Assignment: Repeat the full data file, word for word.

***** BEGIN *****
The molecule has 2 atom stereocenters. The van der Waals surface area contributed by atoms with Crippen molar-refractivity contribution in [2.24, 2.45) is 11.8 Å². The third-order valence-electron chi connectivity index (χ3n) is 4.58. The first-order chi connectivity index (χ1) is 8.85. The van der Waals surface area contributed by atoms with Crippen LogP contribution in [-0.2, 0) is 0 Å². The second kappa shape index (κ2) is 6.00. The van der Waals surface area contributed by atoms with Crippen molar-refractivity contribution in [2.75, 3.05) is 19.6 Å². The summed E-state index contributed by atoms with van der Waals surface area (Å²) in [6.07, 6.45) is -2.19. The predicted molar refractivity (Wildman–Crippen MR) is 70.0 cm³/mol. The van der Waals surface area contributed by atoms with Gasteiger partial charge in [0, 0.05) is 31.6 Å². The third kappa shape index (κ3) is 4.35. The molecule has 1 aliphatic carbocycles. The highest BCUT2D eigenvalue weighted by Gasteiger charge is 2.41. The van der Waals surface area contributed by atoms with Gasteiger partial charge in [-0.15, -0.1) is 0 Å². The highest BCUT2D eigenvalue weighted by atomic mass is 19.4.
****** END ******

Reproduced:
The molecule has 2 atom stereocenters. The van der Waals surface area contributed by atoms with Crippen molar-refractivity contribution in [2.24, 2.45) is 11.8 Å². The third-order valence-electron chi connectivity index (χ3n) is 4.58. The first-order chi connectivity index (χ1) is 8.85. The van der Waals surface area contributed by atoms with Crippen LogP contribution in [-0.2, 0) is 0 Å². The second kappa shape index (κ2) is 6.00. The van der Waals surface area contributed by atoms with Crippen molar-refractivity contribution in [2.75, 3.05) is 19.6 Å². The summed E-state index contributed by atoms with van der Waals surface area (Å²) in [6.07, 6.45) is -2.19. The predicted molar refractivity (Wildman–Crippen MR) is 70.0 cm³/mol. The van der Waals surface area contributed by atoms with Gasteiger partial charge in [0, 0.05) is 31.6 Å². The third kappa shape index (κ3) is 4.35. The molecule has 1 aliphatic carbocycles. The highest BCUT2D eigenvalue weighted by Gasteiger charge is 2.41. The van der Waals surface area contributed by atoms with Gasteiger partial charge in [-0.15, -0.1) is 0 Å². The highest BCUT2D eigenvalue weighted by atomic mass is 19.4.